Which brings us to where we are now.
After some early entrants demonstrated the promise of a digital store of value (Bitcoin) and a decentralized virtual machine (Ethereum,) new entrants have entered the fray looking to compete for a chance at becoming a foundational pillar of the new paradigm (the “Level 1's,” including Solana, Terra, Near, and Algorand.) Meanwhile functional building blocks are falling into place (DAOStack for governance, Filecoin for storage, Civic for identity, Chainlink for data, Poly for interoperability…), and the rate of new application development is accelerating across spaces from decentralized finance (DeFi) to the creator economy (NFT.)
The basic infrastructure of Web3 is now in place. Crypto is crossing the chasm in the U.S., from 14% owning it in 2019 to 23% as 2021 came to a close. Millennials — now the largest generation of parents — are leading the way, with 29% of all millennial American parents now owning cryptocurrency.
If history is any guide, the platforms who’ll dominate the next generation of technology are being created today. In the competition to become one — unfolding at each tier in the emerging tech stack — candidates are competing on the same dimensions as before (including market timing, brand identity, influencer outreach, and product.) But they’re adding a potent new tool in changing user behavior — hard-dollar financial incentives — and I don’t think its persuasive power is well enough appreciated by skeptics of the space.
As discussed earlier, it’s not really the “data advantage” that starts the flywheel of market dominance, but the “user advantage,” meaning the ability to get early users onto your platform to start the virtuous cycle that creates the network effect.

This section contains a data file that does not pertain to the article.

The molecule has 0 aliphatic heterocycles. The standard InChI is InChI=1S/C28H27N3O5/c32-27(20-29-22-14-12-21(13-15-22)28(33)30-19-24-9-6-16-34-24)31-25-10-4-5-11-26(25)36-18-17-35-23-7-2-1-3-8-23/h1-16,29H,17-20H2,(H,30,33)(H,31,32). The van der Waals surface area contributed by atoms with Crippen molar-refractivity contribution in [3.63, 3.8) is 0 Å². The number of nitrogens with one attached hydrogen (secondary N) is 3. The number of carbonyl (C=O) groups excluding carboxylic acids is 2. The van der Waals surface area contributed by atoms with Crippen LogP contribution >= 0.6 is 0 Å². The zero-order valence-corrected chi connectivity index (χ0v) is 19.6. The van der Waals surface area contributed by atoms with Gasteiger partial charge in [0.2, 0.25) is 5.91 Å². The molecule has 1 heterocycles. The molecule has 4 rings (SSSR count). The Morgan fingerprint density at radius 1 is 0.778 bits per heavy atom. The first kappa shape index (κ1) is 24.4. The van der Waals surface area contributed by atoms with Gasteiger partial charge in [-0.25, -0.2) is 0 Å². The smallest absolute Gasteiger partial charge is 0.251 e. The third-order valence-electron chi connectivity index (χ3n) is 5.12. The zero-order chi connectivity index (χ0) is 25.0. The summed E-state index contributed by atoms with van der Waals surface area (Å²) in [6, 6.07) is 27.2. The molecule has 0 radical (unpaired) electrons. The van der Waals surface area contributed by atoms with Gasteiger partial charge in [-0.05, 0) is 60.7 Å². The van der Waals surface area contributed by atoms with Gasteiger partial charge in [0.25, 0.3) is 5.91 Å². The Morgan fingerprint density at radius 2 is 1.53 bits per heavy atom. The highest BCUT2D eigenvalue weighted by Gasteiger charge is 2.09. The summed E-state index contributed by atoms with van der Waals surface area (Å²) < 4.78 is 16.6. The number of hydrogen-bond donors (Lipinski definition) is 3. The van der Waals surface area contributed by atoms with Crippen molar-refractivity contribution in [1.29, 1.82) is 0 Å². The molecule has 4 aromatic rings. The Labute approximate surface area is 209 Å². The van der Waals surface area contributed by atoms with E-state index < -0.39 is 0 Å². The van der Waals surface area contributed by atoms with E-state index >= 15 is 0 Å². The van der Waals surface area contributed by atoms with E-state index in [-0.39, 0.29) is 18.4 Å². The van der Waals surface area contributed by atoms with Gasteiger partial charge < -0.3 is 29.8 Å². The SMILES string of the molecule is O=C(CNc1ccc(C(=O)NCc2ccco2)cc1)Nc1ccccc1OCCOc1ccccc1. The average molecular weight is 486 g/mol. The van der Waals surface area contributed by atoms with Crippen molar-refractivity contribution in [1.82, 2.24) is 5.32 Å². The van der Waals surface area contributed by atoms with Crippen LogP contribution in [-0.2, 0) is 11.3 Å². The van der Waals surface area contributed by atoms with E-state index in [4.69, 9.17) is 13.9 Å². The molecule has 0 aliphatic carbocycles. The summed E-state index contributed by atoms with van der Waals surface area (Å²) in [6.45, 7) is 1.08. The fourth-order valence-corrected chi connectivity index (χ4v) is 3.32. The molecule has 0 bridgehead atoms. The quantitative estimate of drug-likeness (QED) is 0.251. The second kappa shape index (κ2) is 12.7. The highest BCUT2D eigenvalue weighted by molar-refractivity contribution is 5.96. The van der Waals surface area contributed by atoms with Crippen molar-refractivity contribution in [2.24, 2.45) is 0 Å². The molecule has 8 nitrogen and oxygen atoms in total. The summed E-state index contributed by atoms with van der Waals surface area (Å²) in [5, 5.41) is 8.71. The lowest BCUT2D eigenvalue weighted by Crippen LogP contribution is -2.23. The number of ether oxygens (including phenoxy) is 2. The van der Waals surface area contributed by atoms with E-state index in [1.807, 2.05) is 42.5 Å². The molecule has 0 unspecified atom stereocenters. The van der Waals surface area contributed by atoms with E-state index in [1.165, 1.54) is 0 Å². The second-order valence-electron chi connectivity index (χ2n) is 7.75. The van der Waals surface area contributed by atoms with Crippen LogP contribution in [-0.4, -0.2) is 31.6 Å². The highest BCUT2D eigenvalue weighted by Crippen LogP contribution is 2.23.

Contrary to popular belief, marketing played a critical role in deciding who would dominate today’s Internet. While it’s true advertising never built a Web 2.0 giant (sorry, Bing,) other forms of marketing clearly did. Twitter is a great example… starting with the cheeky genius of that name and brand ID, and extending to the buzz they created among early digerati at SXSW in 2007. Today it’s hard to displace Twitter, because we’re all on it. Same for Google… and for Facebook, YouTube, eBay, Spotify, Netflix, and all the rest.
Marketing alone won’t do it, and it’s notoriously hard to “out-product” a mature platform with an army of engineers and lots of users who know it well… especially when it’s “free.” It would take something else to pull enough of us off Twitter to create a viable alternative, something revolutionary and original.
What if you paid people?
Now that might work.
It turns out you can buy love, or at least that it’s a lot easier with Ethereum. It happens every day in the crypto space, as new entrants airdrop (literally) currency in the form of platform tokens on their earliest adopters.
How does this make economic sense? Well, remember our collective choices to use the dominant Internet platforms first created and now sustain their market dominance. Who benefits from that dominance today? While it’s true we get to use their service “free,” Twitter is now worth $51 Billion. AirBNB is worth $100B, Netflix $225B, Facebook (Meta) $842B, and Google (Alphabet) $1.5 Trillion.
Know what they’re all worth without us? It’s hard to say, but a lot closer to $0.
Given that, don’t we deserve our share? Is it really crazy to tear down the titans of today’s Internet, then re-build it on a system that “bribes” its users, changing them once again from being the product to being the owners?
I don’t think so, in fact I think that’s exactly what’s starting to happen, all around us. And you know what? I think it’s great.
What do you think?